It took just one video clip, and Sonya McCarter knew: She was in love.
The video showed Broadway star Cynthia Erivo singing in the 2015 revival of the musical “The Color Purple.”
McCarter was mesmerized.
“I fell in love with the musical — the revival version,” the actor/director says. “I kept hearing so much about Cynthia Erivo, and so I came across a clip and heard her singing.
“It was so beautiful and inspirational and I’m like, ‘Oh my God, I’d love to either be in the musical ‘The Color Purple’ or direct it.’”
Years later, McCarter finally got her wish. She’s directing the Southwest Florida premiere of the musical’s Broadway revival.
The show opens Friday at The Laboratory Theater of Florida in Fort Myers and continues through Oct. 2.
If you saw the national tour of “The Color Purple” when it visited Naples in 2009, you saw a much different musical than what’s onstage at Lab Theater, McCarter says. The show’s acclaimed 2015 revival improved on the original run and its subsequent 2009 tour. The revival even won two Tony Awards: Best Revival of a Musical and Best Actress in a Musical (for Erivo, who played Celie Johnson).
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That’s why McCarter didn’t stray far from the revival for the Lab Theater production. The show was nearly perfect already, she says.
“It is a story about resilience and redemption,” she says. “And those are the things that I want to bring out. It’s an inspirational story. It’s a human story.
“It’s a story of the African-American community throughout our American history, but it’s also a human story. We all have struggles. Everyone has either experienced some form of abuse or knows someone who has and how it’s affected them.”
The musical follows four decades in the life of Celie Johnson, a poor, abused Black woman who learns to find strength and her own identity in the Deep South. It’s based on Alice Walker’s Pulitzer Prize-winning novel and the 1985 film adaptation starring Whoopi Goldberg as Celie.
“It takes you on an emotional journey,” says Ruthgena Faraco, who plays Celie in the Lab Theater production. “I think it’s very important for people to watch. It’s very uplifting.
“It is amazing to see how she (Celie) finally finds her voice in a world where they’re always telling her, ‘You’re too ugly.’”
The musical may be set in the early 20th century, but Faraco says it touches on topics that are deeply relevant today. The story deals with identity, hardship, mental health and many other issues people still struggle to overcome.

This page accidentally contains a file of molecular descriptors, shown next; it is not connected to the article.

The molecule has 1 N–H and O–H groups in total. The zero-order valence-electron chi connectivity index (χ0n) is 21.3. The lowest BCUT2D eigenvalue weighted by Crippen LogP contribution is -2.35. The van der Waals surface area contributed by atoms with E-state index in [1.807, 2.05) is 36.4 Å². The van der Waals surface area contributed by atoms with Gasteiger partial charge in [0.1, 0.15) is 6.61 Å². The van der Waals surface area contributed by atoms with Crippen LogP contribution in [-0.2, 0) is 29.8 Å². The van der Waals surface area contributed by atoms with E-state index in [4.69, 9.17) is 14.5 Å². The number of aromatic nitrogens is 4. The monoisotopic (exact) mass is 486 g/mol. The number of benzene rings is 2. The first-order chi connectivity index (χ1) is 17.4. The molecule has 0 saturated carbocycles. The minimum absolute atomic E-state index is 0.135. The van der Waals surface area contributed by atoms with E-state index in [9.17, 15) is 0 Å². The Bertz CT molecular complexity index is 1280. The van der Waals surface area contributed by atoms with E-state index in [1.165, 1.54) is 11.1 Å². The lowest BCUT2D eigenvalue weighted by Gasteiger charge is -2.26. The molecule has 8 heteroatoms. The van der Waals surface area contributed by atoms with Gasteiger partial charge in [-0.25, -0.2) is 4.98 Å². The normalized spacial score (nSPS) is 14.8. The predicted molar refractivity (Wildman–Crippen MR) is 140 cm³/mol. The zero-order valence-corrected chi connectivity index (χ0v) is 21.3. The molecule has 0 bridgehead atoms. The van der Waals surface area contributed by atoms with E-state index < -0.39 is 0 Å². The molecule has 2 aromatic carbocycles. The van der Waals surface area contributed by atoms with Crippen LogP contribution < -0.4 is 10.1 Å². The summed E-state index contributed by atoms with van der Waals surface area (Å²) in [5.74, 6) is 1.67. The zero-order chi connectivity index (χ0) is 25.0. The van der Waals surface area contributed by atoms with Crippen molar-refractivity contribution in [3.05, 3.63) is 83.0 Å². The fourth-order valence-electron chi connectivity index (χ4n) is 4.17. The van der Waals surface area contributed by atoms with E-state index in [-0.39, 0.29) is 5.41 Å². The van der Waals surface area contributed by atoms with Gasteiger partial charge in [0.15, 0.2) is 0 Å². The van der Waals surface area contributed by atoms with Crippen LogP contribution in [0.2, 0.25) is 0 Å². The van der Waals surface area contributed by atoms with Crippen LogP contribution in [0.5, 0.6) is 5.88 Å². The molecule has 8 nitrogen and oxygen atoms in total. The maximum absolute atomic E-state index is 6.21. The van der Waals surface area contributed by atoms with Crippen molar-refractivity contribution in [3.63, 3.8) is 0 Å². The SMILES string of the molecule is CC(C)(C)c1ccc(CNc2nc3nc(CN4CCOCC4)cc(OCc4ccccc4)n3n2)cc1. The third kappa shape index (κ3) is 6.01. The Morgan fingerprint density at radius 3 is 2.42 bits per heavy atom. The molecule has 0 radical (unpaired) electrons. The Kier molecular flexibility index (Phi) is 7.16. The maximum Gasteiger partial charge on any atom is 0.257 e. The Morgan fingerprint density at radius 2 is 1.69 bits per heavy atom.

It’s not always easy, Faraco says. Especially for her character, Celie.
“Even in the book or in the movie, she says ‘I don’t know how to fight. I only know how to live,’” Faraco says. “So she never fights for herself until one moment when she’s sick of it. … But it’s such a long process before she even gets to that point.”
Since this is a musical, Celie’s story gets told along with a big dose of music. In this case, it’s some of the most popular genres from the first half of the 20th century.
“The culture of Black music in the most Southern traditions is well represented,” says the show’s music director, W. Earl Sparrow. “There’s blues. There’s, of course, gospel. There are ballads. …
“It’s a hodgepodge of musical styles that our culture has embraced and perfected over the centuries we’ve been in America.”
Although the accompanying music is pre-recorded, Sparrow says they worked hard to make sure the singing onstage is as authentic as possible. Some of the show’s performers are first-time actors who usually only sing in local churches, he says.
“We want to represent from the church to the juke joint,” Sparrow says. “It is all represented. … We were very respectful of the music and the culture and make sure it is 120 percent accurate.”
They worked hard on every other part of the show, too, he says. People love both the book and the movie, and the show’s creative team are well aware of that.
“There’s not many movies where people can say all the lines from beginning to end, and this is one of those,” Sparrow says. “We were very respectful about honoring the tradition of this play and how much it means to African-Americans.
“Whoopi would be proud!”
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If you go
What: “The Color Purple”
When: Sept. 3-Oct. 2.
Where: The Laboratory Theater of Florida, 1634 Woodford Ave., downtown Fort Myers.
COVID protocols: Masks required inside the theater. Seating is socially distanced for safety.
Info: 218-0481 or laboratorytheaterflorida.com
Credit: Source link